Genesis tells us that a loving God split light from darkness and land from water, setting life in motion and sculpting the first human from clay. Genesis describes God’s joy and satisfaction in His work, again and again delighting that each new feature is “good.” Earth flourished in perfect harmony, cared for by humanity.
God celebrated His work by declaring a weekly holiday, the Sabbath, a day off to remember our connection with our Creator. God designed humanity to reflect His glory, each of us echoing a unique facet of His personality and character. Mind, body and spirit, we think, live and meditate. The astounding component? Freedom.
We owe our very breath to God, yet He gave us freedom to choose—a trait that risked catastrophe. A clever lie caused the first humans to question God’s love and trustworthiness. Soon fear, envy and indifference scarred the world. Separating us from God, sin warped all that was good. Hearts rebelled. Bodies decayed. Relationships rotted. We could not reach God on our own; God would have to come to us.
And so God did, sending His Son to rebuild the shattered relationship between heaven and earth. God sent His Spirit to mend the disfigured image of God in us. The Spirit empowers us to reach out to others, demonstrating love and representing our Savior and Creator to a broken world we’re called to repair.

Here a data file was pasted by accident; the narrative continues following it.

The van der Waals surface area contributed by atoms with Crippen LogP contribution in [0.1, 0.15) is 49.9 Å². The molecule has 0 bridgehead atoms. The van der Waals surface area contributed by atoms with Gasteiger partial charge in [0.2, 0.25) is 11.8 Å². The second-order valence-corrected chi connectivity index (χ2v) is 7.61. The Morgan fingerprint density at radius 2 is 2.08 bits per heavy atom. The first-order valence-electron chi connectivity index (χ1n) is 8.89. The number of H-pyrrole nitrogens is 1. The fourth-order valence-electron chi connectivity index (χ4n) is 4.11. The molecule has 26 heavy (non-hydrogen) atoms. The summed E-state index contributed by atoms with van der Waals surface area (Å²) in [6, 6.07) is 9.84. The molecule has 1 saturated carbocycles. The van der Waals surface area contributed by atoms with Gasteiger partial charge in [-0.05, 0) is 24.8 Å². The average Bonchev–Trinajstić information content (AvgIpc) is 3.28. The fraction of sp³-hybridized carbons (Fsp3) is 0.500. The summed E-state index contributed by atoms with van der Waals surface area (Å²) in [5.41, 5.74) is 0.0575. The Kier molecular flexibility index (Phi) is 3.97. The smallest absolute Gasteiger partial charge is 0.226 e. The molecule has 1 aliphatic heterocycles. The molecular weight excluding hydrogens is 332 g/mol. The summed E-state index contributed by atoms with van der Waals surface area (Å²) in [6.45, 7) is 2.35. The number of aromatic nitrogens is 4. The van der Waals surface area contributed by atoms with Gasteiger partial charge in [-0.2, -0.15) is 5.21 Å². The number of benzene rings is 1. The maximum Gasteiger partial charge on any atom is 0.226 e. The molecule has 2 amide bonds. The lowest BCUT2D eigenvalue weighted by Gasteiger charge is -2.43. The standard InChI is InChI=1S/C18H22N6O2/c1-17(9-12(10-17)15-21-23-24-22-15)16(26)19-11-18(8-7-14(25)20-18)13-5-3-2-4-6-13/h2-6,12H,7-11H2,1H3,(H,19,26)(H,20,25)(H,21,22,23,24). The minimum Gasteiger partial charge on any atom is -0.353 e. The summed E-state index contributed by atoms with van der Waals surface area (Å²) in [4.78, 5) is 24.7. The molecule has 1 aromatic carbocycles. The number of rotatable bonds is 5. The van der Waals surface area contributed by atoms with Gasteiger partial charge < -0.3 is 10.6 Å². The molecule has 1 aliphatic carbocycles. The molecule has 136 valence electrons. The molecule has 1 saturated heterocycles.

God made our world with brilliant creativity and tender care. He created humanity to take care of and take pleasure in the planet, with rest and recreation in perfect balance.
God has revealed in Scripture the authentic and historical account of His creative activity. He created the universe, and in a recent six-day creation the Lord made “the heavens and the earth, the sea, and all that is in them” and rested on the seventh day. Thus He established the Sabbath as a perpetual memorial fo the work He performed and completed during six literal days that together with the Sabbath constituted the same unit of time that we call a week today. The first man and woman were made in the image of God as the crowning work of Creation, given dominion over the world, and charged with responsibility to care for it. When he world was finished it was “very good,” declaring the glory of God. (Gen. 1-2; 5; Exod 20:8-11; Ps. 19:1-6; 33:6, 9; 104; Isa. 45:12, 18; Acts 17:24; Col. 1:16; Heb. 1:2; 11:3; Rev. 10:6; 14:7.)
Once molded in God's image, now fractured by sin, it took a perfect Savior to reconcile us. The Spirit restores God's reflection within us so God can work through us.
Man and woman were made in the image of God with individuality, the power and freedom to think and to do. Though created free beings, each is an indivisible unity of body, mind, and spirit, dependent upon God for life and breath and all else. When our first parents disobeyed God, they denied their dependence upon Him and fell from their high position. The image of God in them was marred and they became subject to death. Their descendants share this fallen nature and its consequences. They are born with weaknesses and tendencies to evil. But God in Christ reconciled the world to Himself and by His Spirit restores in penitent mortals the image of their Maker. Created for the glory of God, they are called to love Him and one another, and to care for their environment. (Gen. 1:26-28; 2:7, 15; 3; Ps. 8:4-8; 51:5, 10; 58:3; Jer. 17:9; Acts 17:24-28; Rom. 5:12-17; 2 Cor. 5:19, 20; Eph. 2:3; 1 Thess. 5:23; 1 John 3:4; 4:7, 8, 11, 20.)